The 15 months that followed were some of the most joyous and the most trying of my entire life. Of course, I went though the same adjustments that all mothers manage. As well, there were supervised visits with her birth parents for two hours a day, three days a week, court dates, home visits, and so so so much documentation and paperwork. Hardest of all, there were moments of intense fear that I would have to say goodbye to the second half of my heart. All of that came to a head at 5:19 p.m. this past Tuesday, when the news we had been waiting for, hoping for, praying for, finally came.
To be honest, I have been healing some deep seated trauma this past week. Trauma from back in 2005 when I was told that I could not have children, from waiting and waiting for her, from the past 15 months ... all of it. All of it is in the past though. Here she is. My daughter. Isabella Joy. From the moment I saw her, I was her mother. I was her mother before I ever met her. I grew her in my heart. When I met her, everything in the world made sense. Regardless of who's home she was living in, I was going to be her mother for the rest of my life.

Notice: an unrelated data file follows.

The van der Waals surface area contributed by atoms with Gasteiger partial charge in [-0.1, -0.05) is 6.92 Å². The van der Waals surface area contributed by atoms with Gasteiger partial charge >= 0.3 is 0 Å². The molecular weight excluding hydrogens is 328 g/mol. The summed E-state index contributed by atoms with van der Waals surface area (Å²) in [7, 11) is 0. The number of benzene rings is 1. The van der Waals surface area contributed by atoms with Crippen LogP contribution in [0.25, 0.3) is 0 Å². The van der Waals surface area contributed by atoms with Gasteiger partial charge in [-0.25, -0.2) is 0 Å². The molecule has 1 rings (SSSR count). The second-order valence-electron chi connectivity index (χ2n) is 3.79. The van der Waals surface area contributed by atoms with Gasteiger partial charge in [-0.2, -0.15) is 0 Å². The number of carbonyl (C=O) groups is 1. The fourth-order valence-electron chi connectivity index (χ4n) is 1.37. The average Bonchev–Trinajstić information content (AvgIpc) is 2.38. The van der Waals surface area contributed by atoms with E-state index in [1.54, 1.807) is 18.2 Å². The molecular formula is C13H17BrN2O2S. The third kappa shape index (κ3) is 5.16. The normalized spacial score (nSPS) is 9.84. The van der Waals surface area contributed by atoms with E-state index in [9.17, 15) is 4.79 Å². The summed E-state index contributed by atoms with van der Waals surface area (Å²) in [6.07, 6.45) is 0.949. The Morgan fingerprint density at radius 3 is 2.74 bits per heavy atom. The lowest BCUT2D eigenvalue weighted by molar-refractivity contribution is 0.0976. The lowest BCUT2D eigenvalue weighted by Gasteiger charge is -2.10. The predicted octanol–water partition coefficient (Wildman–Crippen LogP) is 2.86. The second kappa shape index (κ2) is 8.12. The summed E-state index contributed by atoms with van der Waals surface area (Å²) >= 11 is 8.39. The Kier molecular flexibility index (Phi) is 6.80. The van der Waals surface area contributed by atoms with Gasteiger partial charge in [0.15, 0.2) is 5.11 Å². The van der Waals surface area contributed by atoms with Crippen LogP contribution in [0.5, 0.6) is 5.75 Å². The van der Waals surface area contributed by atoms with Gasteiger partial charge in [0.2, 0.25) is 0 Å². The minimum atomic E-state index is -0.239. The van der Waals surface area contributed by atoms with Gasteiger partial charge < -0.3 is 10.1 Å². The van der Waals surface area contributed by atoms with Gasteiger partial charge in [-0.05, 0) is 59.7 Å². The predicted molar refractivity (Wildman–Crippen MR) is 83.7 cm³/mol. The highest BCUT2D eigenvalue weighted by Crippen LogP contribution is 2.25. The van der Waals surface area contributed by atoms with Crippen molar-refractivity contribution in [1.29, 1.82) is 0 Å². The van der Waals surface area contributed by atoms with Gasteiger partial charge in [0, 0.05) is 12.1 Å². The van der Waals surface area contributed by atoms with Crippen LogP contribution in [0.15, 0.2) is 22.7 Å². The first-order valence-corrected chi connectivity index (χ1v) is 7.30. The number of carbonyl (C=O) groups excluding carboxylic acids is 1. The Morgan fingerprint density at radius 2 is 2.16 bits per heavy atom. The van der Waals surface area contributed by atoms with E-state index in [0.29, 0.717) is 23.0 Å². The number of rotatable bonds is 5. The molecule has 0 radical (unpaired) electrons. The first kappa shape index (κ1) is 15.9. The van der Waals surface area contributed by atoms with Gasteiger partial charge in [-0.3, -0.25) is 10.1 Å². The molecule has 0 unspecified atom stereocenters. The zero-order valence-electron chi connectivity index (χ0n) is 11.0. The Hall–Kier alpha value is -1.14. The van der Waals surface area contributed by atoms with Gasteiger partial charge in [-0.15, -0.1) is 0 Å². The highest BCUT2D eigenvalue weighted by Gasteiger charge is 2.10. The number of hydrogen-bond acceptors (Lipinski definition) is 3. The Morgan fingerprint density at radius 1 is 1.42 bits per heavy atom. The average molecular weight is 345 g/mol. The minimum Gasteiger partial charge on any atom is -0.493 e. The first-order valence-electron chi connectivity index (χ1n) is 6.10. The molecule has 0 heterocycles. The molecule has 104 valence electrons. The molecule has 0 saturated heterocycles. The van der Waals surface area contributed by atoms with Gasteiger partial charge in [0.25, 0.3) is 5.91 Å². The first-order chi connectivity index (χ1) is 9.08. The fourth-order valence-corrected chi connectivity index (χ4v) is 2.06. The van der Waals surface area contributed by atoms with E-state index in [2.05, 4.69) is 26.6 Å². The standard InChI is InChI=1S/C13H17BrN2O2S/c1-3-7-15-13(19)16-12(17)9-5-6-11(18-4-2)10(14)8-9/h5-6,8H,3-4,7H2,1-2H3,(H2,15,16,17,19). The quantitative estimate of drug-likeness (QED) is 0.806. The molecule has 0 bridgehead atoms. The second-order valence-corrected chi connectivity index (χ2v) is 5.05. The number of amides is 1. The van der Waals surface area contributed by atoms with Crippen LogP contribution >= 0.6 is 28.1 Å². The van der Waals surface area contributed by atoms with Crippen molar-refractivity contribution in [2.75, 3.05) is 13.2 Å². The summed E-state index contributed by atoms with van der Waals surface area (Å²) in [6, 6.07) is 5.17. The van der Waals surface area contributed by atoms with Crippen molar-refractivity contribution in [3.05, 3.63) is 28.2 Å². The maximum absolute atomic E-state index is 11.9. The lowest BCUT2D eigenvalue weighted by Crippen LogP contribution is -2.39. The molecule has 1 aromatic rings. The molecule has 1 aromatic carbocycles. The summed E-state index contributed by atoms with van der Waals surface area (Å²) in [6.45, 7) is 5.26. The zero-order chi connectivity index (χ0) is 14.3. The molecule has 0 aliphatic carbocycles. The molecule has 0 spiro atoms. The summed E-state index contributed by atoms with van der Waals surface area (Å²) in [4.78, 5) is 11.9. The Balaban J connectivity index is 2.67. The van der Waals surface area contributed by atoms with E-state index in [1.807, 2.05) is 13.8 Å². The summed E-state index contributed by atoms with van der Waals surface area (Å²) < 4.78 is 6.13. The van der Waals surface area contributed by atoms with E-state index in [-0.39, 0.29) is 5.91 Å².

Needless to say, my head has since been in a bit of a fog! I'm still not over it. I'll never be over it. But, the constant stream of company - family and friends who felt compelled to hold her (and me) once they heard the news - has dissipated and my feet are closer to the ground. Tomorrow, Isabella will be back to the routine of daycare and I'll be back in the studio. I'll never lose the magic of this week. I know from experience, it's like being faced with a life-threatening illness, disease, injury, or surgery, and coming out the other side with a new perspective on life. You never forget, it lives in your consciousness forever. It affects how you understand the world forever, but you can also, eventually, ground yourself to a new normal. That and, throughout the last 15 months, amongst all the turmoil, we have been grounded daily by the routines that a baby creates: naps, feedings, diapers, playtime, cuddles, repeat, repeat, repeat.